Don’t forget your internal signs – wayfinding and directories are an essential part of interior design and can influence a visitors perception of your company and the brand you are trying to create. By choosing an internal sign system such as a Slatz system or similar your sign theme can be carried from desk top signs through to suspended signs and directories.

Stocksigns’ extensive project management experience ensures that maximum benefit can be generated from your wayfinding: a system should be clear and simple but also help to strengthen your corporate identity. From planning routes, advising on styles to complete installation we can guide you through the whole process.

Part 3 of How to use signs to build company brand is coming soon – part 3 will concentrate on using general information signs to build brand as well as inform your staff and visitors.

Mobile phones and driving – protect your fleet

A substantial body of research shows that using a hand-held or hands-free mobile phone while driving is a significant distraction, and substantially increases the risk of the driver crashing.

Safety Signs and Training for Drivers

Stocksigns offer a range of transport safety signs and driving resources to help protect your staff and fleet. As a working partner of RoSPA we are proud to offer access to RoSPA Fleet Training and consultancy as well as a host of traffic signs.

For more details on Driver Development courses, Advanced Driver Training and Driver Risk Assessment tools such as “Driver Profiler” please call us on 01737764764 for more information.

Prohibition Mobile Phone Safety Signs

The issue of drivers using mobile phones just won’t go away, government and police schemes to raise awareness of the dangers of mobile phones has failed to eradicate the problem. We have a range of safety posters and signs to help you look after your staff and fleet including prohibition signs, traffic signs, information signs and hazard signs. Visit our signs shop or order a catalogue to learn more.

Drivers who use a mobile phone, whether hand-held or hands-free:

  • Are much less aware of what’s happening on the road around them.
  • Fail to see road signs.
  • Fail to maintain proper lane position and proper speed.
  • Are more likely to ‘tailgate’ the vehicle in front.
  • React more slowly and take longer to brake.
  • Are more likely to enter unsafe gaps in traffic.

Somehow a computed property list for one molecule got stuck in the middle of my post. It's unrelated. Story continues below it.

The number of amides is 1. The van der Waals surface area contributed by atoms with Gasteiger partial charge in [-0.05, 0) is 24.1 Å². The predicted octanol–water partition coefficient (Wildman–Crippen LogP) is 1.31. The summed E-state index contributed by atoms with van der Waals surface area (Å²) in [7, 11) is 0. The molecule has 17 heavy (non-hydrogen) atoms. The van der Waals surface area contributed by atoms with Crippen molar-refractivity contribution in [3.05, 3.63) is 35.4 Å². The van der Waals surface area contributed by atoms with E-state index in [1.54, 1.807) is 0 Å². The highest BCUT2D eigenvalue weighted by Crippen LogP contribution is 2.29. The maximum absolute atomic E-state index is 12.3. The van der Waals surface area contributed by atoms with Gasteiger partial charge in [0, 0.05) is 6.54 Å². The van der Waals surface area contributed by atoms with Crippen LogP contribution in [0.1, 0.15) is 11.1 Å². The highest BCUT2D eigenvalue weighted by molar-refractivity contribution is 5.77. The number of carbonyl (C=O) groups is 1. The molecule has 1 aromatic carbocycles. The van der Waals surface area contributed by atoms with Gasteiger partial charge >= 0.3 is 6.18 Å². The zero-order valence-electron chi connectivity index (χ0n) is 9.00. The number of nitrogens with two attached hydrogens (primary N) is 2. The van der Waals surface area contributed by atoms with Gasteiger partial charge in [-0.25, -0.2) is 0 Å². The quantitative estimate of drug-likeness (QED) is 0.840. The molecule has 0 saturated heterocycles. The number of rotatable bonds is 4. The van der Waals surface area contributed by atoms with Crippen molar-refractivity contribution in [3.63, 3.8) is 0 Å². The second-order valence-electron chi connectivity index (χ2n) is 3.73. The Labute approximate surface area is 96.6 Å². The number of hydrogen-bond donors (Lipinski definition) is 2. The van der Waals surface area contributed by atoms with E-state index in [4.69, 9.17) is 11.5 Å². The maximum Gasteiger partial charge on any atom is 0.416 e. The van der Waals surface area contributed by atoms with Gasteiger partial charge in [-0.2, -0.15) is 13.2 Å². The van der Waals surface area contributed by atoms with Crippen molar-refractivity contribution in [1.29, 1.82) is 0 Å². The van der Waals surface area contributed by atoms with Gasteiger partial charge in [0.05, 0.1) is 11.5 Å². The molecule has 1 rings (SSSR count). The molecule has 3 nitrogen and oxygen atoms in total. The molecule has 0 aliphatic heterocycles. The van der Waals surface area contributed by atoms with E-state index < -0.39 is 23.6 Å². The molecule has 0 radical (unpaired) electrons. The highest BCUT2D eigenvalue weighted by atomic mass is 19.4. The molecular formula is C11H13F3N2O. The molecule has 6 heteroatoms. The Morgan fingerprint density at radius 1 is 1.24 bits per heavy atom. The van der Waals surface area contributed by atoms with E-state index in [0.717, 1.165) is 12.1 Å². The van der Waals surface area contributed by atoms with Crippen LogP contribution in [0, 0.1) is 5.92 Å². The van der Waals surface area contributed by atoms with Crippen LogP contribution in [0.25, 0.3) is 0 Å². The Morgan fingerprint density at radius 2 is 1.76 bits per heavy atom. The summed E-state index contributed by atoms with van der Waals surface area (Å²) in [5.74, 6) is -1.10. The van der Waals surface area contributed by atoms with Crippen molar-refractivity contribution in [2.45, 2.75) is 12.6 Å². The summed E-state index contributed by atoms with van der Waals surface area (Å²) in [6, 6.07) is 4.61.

• Feel more stressed and frustrated.

They are also four times more likely to crash, injuring or killing themselves and/or other people – RoSPA

Safety Signs, Symbols and Colour – a simple guide

The use of symbols and graphical images is a simple safety system used to convey safety messages at a glance. Colours and symbols appropriately used can provide information and warnings of hazards which are essential to safety at work, and in some instances may be independent of language

The Health and Safety (Safety Signs and Signals) Regulations 1996 require employers to provide and maintain safety signs where there is significant risk to health and safety that has not been avoided or controlled by other means (e.g. safe systems of work) provided that the use of a sign can help reduce the risk. They also require, where necessary, the use of road traffic signs in workplaces to regulate road traffic. Employers must also ensure that all employees receive appropriate information, instruction and training regarding safety signs.  Although most signs are self-explanatory, some employees (particularly young or new workers) may be unfamiliar with the signs used.

WHAT IS A SAFETY SIGN?

A safety and/or health sign is defined as ‘information or instruction about health and safety at work on a signboard, a colour, an illuminated sign or acoustic signal, a verbal communication or hand signal.’

A signboard is a combination of shape, colour and symbol or pictogram made visible by adequate lighting and which may have supplementary text. See the table below to understand the purpose of different safety signs and their properties:

Colour Meaning or PurposeInstruction & InformationIntrinsic FeaturesExample
RED Prohibition/Danger alarmDangerous behaviour; stop; shutdown; emergency cut-out devices; evacuateRound shape; black pictogram on white background; red edging and diagonal line; red part to be at least 35% of the area of the sign 
YELLOW or AMBERWarningBe careful; take precautions; examineTriangular shape; black pictogram on yellow background with black edging; yellow part to be at least 50% of the area of the sign 
BLUE MandatorySpecific behaviour or action e.g. wear personal protective equipmentRound shape; white pictogram on blue background; blue part to be at least 50% of the area of the sign 
GREEN Emergency escape; first aid. No dangerDoors; exits; escape routes equipment and facilities Return to normalRectangular or square shape; white pictogram on green background; green part to be at least 50% of the area of the sign 
RED (fire-fighting signs)Fire fighting equipmentIdentification & locationRectangular or square shape; white pictogram on red background; red part to be at least 50% of the area of the sign